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Less food waste

Stop food ending up in the bin: Shop sensibly and seasonally.


If you buy too much, you’ll throw a lot away. Or, looking at it a different way, reducing food waste starts in your cart at the supermarket. It’s not hard to check what you already have in the cupboard and fridge, plan ahead and buy only what you need – and it also makes your weekly shop much easier.

Planning your shop properly

We’ve all been there. You haven’t made a list, you’re short on time and rush into the supermarket. You throw everything that catches your eye into the trolley, whatever takes your fancy at that moment. Very soon, you’ll be taking home more food than you can eat.

In order to avoid buying things you don’t actually need and resist the temptation to make spontaneous purchases, write a list at home to stay organised when buying groceries. This way, we can all reduce the food we waste and boost our bank balance at the same time.

Tips for more sustainable shopping

Which fruit and vegetables you put in your trolley, whether you opt for tinned goods or frozen and your choice of meat – it has an impact on the environment. We’ve put together a few tips to help you shop more sustainably and consciously.


Check your stocks

What are your essentials in the kitchen?

Checking your cupboards and fridge on a daily basis makes it easier to plan your shopping. What do you have in, what items are missing and what do you need to use soon? This helps you to maintain an overview of what you need on your shopping list. In addition to fresh produce, there will be some items you use regularly. It can help to keep a list of the products and ingredients you like to keep in your cupboard, fridge and freezer so that you always have them to hand.

Make a plan for the week

Know exactly what needs to be on the list

A weekly plan is a dependable companion. What have you got on? Will you have any visitors? Which days will you need a snack for on-the-go? Think about what you might eat in the next few days and write a shopping list based on the ingredients you’ll need. This way, you know just what you need to buy and how much. And, so that you don’t end up buying more than originally planned, don’t go shopping on an empty stomach.

Keep things in proportion

Buy food according to your needs

Ideally, you try to buy perishable foods like fish and meat only when you know you will eat them soon. By contrast, fruit and vegetables will last longer when stored correctly and so can be purchased in advance. Tip: Don’t be afraid to buy fruit and vegetables with imperfections. It’s easy to remove them – and your apple will still taste every bit as good as its undamaged counterparts. Unfortunately, some retailers often end up throwing away goods with visible imperfections.

Keep calm and shop on

Take your time and pay attention to unit sizes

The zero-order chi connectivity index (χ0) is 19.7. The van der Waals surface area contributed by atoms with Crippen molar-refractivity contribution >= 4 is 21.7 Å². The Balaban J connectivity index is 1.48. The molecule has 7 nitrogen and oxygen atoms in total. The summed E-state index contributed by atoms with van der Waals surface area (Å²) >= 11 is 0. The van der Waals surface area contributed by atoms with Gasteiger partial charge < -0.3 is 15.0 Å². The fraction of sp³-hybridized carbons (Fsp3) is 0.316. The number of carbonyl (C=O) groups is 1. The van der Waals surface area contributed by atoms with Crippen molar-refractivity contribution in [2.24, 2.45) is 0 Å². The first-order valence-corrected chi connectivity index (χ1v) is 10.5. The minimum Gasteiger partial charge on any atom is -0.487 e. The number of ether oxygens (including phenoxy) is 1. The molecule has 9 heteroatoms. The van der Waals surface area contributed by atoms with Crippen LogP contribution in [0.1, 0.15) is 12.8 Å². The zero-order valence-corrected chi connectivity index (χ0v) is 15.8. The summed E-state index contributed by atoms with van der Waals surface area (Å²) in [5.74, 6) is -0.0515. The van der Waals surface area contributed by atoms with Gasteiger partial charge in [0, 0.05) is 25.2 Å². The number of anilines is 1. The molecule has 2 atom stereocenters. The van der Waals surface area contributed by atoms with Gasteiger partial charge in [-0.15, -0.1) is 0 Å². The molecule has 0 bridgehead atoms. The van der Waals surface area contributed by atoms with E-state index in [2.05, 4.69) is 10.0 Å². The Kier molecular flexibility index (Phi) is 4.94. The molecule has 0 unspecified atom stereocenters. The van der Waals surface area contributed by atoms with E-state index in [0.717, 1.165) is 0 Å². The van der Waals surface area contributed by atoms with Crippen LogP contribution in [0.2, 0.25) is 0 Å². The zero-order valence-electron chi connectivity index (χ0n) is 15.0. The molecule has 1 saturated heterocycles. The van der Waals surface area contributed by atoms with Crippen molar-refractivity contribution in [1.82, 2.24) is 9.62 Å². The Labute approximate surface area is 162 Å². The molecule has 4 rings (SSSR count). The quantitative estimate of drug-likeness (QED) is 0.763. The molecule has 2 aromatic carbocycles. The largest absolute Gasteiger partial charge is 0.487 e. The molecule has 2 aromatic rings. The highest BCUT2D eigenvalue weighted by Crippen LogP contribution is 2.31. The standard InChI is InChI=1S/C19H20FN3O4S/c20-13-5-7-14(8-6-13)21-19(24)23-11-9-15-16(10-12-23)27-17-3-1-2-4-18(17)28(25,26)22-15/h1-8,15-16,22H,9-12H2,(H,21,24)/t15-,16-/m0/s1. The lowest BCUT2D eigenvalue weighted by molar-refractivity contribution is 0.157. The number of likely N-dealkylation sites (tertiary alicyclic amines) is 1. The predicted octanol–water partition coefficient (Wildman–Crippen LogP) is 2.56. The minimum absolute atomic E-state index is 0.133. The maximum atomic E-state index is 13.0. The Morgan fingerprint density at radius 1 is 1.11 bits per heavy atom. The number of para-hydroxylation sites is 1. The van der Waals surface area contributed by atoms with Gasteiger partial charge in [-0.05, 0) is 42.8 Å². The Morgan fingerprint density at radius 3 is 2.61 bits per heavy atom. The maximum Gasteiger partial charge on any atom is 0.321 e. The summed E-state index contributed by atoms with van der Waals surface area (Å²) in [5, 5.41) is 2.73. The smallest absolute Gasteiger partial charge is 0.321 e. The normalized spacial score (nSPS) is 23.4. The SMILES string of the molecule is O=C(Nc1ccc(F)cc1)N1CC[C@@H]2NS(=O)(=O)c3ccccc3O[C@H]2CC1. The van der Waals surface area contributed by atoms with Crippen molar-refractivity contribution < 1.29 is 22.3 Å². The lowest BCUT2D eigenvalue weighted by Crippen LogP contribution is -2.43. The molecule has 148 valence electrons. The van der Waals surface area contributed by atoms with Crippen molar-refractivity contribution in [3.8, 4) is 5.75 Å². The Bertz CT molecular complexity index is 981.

Special offers, free samples and full shelves – the wide variety of food on offer is enticing, especially if you go to the supermarket when hungry or in a hurry. Give yourself enough time to make a plan and go shopping so you can compare prices and quality in peace. Just a little hint: Cut-price bulk products can seem attractive, but only as long as they are not going to waste. Take your time when shopping and think about what you really need.

Choose products consciously

How our buying behaviour can reduce retail waste

As consumers, we can help to reduce the volume of retail waste. Fruit and vegetables with small imperfections are often discarded, and the same goes for other products. You don’t need to find dairy products with a best-before date in two weeks’ time if you plan to consume them quickly. Bread purchased yesterday will still taste good in two days’ time. What’s more, these tips can save you money. Some stores reduce the price of goods approaching their best-before date.

Shrink your environmental footprint

Prioritise seasonal, regional produce

Who doesn’t love some out-of-season fruit over the winter? Although it’s a nice change, it is not the best choice for your environmental footprint, so it does make sense to prioritise seasonal produce whenever possible. Buy seasonal fruit and vegetables and keep an eye on where it comes from. Food grown and produced locally will have been transported less. This also means lower CO2 emissions. Food produced locally also uses less packaging and consumes far less energy for storage purposes, which underscores the importance of buying seasonal, regional food.

Other aspects to keep in mind when shopping for groceries

  • Buy fresh produce, ideally organic products or products with an environmental sticker or label. Mass-produced food products contain lots of additives and it is often difficult to identify where their ingredients came from.​​​​​​​
  • If possible, buy unpackaged fruit and vegetables; not only does this avoid waste, it also means you can buy exactly the quantity you need. Local weekly markets are usually particularly good for this.
  • When shopping, avoid using plastic bags and instead bring your own carrier bags, jute bags, reusable fruit and vegetable nets and foldable crates.

Good design should be simple. We believe this is an important principle when it comes to reducing food waste. This is why we provide tips that anyone can put into practice, whatever their circumstances.

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